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Happy Father’s Day!

There are only 2 hours left for you to receive 50% off of all our PDF patterns!

I hope your Father’s Day has been filled with loving Father/Daughter or Father/Son bonding time.

Father's Day Gift Sewing

Matt and his Dad sported matching Fairfield Button-ups today – Matt wore the plaid flannel one (his favorite) and Rick wore a gorgeous white linen Fairfield that Matt’s mom just finished sewing!  Rick will be wearing it to Matt’s brother’s wedding this July.  She sewed a band collar and added buttons to the sleeve plackets.  It’s the perfect cross between dressed-up and summer casual (to suit the tone of the wedding).    He’s holding the plane Matt gave him today (cute!).

Father's Day Gift Sewing-3

Happy Father’s Day!


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Fairfield Parade for Father’s Day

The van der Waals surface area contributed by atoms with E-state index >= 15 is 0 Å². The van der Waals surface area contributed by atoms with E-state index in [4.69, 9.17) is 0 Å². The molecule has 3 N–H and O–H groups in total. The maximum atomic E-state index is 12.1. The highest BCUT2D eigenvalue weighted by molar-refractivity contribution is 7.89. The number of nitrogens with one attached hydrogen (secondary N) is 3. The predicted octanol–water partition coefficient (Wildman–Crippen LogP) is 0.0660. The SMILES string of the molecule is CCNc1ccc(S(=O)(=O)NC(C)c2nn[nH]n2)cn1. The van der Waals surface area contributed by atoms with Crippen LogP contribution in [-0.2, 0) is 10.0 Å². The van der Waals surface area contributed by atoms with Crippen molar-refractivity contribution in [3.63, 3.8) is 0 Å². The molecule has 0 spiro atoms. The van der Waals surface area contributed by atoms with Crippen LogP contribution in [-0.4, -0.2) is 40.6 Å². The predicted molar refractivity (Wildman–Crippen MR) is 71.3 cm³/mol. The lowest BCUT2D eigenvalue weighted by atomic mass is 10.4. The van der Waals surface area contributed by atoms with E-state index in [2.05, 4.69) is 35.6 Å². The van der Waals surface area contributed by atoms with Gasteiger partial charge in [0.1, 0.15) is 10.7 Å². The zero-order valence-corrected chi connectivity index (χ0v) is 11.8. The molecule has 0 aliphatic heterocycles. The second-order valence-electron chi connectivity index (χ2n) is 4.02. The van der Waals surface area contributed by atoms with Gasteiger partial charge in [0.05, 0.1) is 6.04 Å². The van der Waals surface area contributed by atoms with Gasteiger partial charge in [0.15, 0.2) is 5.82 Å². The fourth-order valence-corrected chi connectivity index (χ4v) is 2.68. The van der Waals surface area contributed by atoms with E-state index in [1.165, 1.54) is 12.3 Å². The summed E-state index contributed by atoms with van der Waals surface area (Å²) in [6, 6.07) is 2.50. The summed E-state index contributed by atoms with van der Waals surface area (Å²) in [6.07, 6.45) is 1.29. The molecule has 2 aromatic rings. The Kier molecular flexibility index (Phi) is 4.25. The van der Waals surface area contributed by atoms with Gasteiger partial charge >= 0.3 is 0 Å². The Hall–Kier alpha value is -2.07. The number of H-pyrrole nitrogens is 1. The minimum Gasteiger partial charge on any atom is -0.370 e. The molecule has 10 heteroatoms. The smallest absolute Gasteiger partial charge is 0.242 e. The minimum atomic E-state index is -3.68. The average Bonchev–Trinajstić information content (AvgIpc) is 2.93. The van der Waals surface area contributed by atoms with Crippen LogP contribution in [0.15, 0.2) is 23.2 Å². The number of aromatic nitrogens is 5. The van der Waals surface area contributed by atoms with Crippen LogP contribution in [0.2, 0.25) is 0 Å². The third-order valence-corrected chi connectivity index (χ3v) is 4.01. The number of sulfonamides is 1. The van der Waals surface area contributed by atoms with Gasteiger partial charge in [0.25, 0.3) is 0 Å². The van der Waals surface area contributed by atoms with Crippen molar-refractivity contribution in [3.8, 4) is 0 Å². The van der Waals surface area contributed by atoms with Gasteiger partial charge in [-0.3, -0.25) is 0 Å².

sewandillustrate

Comox Trunks sewn by Maike of Sew and Illustrate

Father’s Day is this Sunday!  Have you finished your hand-sewn gifts?  Don’t worry, you still have time!  If you are looking for a quick little project that you can start tonight and finish easily for Sunday, you might like to sew up a pair of Comox Trunks.  They take me 2 hours to sew from laying out my fabric to hemming and they take even less time if I am sewing multiple pairs in a production line format.

The Comox Trunks PDF pattern is only $4.75 CAD ($3.68 US) during our 50% off Father’s Day Sale!

Father's Day Sale 2016

 


Stonemountain Fairfield Shirt